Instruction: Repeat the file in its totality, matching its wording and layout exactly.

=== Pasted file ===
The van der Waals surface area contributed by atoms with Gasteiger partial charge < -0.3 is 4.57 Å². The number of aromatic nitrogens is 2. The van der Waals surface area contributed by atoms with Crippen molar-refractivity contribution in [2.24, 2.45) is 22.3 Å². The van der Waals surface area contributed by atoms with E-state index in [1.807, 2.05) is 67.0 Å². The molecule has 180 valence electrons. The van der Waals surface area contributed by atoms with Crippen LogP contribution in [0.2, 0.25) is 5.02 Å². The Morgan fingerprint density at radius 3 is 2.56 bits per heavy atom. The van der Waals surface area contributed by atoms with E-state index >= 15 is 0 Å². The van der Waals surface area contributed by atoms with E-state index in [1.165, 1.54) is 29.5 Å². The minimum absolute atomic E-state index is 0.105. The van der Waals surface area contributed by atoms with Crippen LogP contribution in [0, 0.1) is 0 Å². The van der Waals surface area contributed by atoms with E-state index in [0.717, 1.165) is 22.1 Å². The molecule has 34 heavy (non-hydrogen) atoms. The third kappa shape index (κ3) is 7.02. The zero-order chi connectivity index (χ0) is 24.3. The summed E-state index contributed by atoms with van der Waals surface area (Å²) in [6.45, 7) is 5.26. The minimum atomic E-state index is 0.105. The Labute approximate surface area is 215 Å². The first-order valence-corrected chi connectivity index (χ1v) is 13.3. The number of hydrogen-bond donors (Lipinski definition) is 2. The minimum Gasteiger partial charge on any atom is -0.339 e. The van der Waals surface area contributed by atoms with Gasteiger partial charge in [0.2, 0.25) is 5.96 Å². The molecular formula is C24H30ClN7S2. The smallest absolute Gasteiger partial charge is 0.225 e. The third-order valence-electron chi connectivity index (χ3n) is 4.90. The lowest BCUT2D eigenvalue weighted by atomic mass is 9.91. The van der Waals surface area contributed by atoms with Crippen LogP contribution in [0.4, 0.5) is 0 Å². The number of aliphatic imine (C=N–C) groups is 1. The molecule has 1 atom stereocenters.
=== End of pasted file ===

The van der Waals surface area contributed by atoms with Gasteiger partial charge < -0.3 is 4.57 Å². The number of aromatic nitrogens is 2. The van der Waals surface area contributed by atoms with Crippen molar-refractivity contribution in [2.24, 2.45) is 22.3 Å². The van der Waals surface area contributed by atoms with E-state index in [1.807, 2.05) is 67.0 Å². The molecule has 180 valence electrons. The van der Waals surface area contributed by atoms with Crippen LogP contribution in [0.2, 0.25) is 5.02 Å². The Morgan fingerprint density at radius 3 is 2.56 bits per heavy atom. The van der Waals surface area contributed by atoms with E-state index >= 15 is 0 Å². The van der Waals surface area contributed by atoms with E-state index in [1.165, 1.54) is 29.5 Å². The minimum absolute atomic E-state index is 0.105. The van der Waals surface area contributed by atoms with Crippen LogP contribution in [0, 0.1) is 0 Å². The van der Waals surface area contributed by atoms with E-state index in [0.717, 1.165) is 22.1 Å². The molecule has 34 heavy (non-hydrogen) atoms. The third kappa shape index (κ3) is 7.02. The zero-order chi connectivity index (χ0) is 24.3. The summed E-state index contributed by atoms with van der Waals surface area (Å²) in [6.45, 7) is 5.26. The minimum atomic E-state index is 0.105. The Labute approximate surface area is 215 Å². The first-order valence-corrected chi connectivity index (χ1v) is 13.3. The number of hydrogen-bond donors (Lipinski definition) is 2. The minimum Gasteiger partial charge on any atom is -0.339 e. The van der Waals surface area contributed by atoms with Gasteiger partial charge in [0.2, 0.25) is 5.96 Å². The molecular formula is C24H30ClN7S2. The smallest absolute Gasteiger partial charge is 0.225 e. The third-order valence-electron chi connectivity index (χ3n) is 4.90. The lowest BCUT2D eigenvalue weighted by atomic mass is 9.91. The van der Waals surface area contributed by atoms with Crippen LogP contribution in [0.4, 0.5) is 0 Å². The number of aliphatic imine (C=N–C) groups is 1. The molecule has 1 atom stereocenters.